Why do we have these artifacts of unfinished business? Sometimes we genuinely lack the time to do the projects. At other times, we struggle with unfocused enthusiasm or lack of intention. Some people like starting projects but not following through. And sometimes life challenges force us to put projects on the back burner.

At its core, most clutter is about fear. We may fear not being good enough or not having enough in the future. We might be worried about having too little time and money. With unfinished business, we may fear that the finished product will be disappointing, causing us to wish we hadn’t spent time and money on it. Maybe we fear that we don’t know enough or that we can’t get the needed support to complete the project.

Others in our homes often know what our unfinished projects are, and they may be visibly annoyed. Sometimes our loved ones remind us of the projects we haven’t tended to. This can add another layer to the feelings of shame, inadequacy, or resignation, if these feelings are in play.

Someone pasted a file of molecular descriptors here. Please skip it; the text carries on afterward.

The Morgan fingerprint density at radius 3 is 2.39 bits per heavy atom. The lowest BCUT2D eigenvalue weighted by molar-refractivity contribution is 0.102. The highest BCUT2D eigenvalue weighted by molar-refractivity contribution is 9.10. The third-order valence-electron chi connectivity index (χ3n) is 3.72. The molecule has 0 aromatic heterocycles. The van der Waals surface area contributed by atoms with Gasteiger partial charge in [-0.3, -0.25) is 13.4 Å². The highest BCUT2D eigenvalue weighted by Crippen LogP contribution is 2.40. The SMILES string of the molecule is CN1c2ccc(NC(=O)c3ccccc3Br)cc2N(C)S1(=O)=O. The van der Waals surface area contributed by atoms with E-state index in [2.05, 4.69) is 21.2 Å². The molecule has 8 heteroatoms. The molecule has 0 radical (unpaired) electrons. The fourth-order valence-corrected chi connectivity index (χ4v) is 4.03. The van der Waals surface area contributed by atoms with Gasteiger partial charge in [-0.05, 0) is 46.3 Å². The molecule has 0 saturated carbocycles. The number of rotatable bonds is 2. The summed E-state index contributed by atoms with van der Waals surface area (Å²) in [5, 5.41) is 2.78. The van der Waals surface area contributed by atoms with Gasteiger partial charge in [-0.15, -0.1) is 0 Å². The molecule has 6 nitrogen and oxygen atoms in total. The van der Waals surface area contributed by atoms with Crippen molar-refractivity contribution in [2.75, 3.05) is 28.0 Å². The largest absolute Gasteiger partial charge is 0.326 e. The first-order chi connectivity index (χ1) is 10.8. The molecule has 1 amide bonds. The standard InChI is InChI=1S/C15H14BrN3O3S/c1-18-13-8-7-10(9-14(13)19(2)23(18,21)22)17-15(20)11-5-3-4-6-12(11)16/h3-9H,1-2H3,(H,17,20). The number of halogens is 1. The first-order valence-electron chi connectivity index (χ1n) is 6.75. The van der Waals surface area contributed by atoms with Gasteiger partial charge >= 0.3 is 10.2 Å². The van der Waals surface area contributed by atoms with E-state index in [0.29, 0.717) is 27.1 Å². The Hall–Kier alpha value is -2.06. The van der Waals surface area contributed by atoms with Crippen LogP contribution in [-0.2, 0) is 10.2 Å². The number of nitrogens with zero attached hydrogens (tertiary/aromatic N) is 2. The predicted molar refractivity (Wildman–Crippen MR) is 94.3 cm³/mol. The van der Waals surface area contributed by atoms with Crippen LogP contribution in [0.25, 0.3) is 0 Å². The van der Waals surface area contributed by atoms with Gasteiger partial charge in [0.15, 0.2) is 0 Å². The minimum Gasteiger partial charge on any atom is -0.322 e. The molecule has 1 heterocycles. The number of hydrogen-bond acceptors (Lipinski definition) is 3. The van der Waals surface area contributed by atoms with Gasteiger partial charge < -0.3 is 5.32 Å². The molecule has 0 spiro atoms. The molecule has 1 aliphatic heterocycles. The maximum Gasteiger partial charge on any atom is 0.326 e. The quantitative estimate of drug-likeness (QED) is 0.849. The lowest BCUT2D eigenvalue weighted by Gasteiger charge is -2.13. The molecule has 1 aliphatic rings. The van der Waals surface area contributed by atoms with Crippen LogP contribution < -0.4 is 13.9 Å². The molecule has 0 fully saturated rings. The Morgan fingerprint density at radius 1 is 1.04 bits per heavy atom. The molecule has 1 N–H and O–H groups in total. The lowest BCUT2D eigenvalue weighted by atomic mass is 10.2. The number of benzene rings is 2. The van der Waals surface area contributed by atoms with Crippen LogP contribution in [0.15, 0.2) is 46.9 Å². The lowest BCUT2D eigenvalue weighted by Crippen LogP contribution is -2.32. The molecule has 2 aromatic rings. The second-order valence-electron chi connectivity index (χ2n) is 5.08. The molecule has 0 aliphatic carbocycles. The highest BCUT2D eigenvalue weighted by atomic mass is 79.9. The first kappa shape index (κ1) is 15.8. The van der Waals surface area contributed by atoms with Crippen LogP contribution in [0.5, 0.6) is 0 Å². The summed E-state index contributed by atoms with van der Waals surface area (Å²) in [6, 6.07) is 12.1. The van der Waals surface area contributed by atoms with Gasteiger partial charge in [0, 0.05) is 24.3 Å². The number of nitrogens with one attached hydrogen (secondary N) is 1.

When we resist completing unfinished business despite pushback by our loved ones, this can point to other interpersonal issues. We may be ignoring these projects, our self-care needs, and even the important people in our lives as we distract ourselves. Or we may be engaged in a power struggle with another person in the home. The unfinished-business clutter can represent our resistance to being controlled.

In other situations, we think thoughts that are not true about the unfinished business; these thoughts seem true because they are stories we have repeated. We tell ourselves that the task will take too long, cannot be solved, or “I don’t know where to take these things”—to name just a few of our unproductive stories.

Oprah Winfrey says, “Life whispers to you all the time. Your life is speaking to you all around, from the time you wake up in the morning, in every single experience that’s coming into your personal space. All of those experiences are speaking to you. They’re telling you something about your life and about your circumstances. It whispers, and if you don’t get the whisper, the whisper gets louder.” In feng shui, the incomplete tasks in our physical spaces whisper to us even when we try to ignore them, and sometimes that whisper becomes a shout. A shocking or urgent event can be the “shout” to break us out of our patterns of resistance. A serious health challenge, the passing of a loved one, or a calamity can wake us up, and we act with focus and urgency.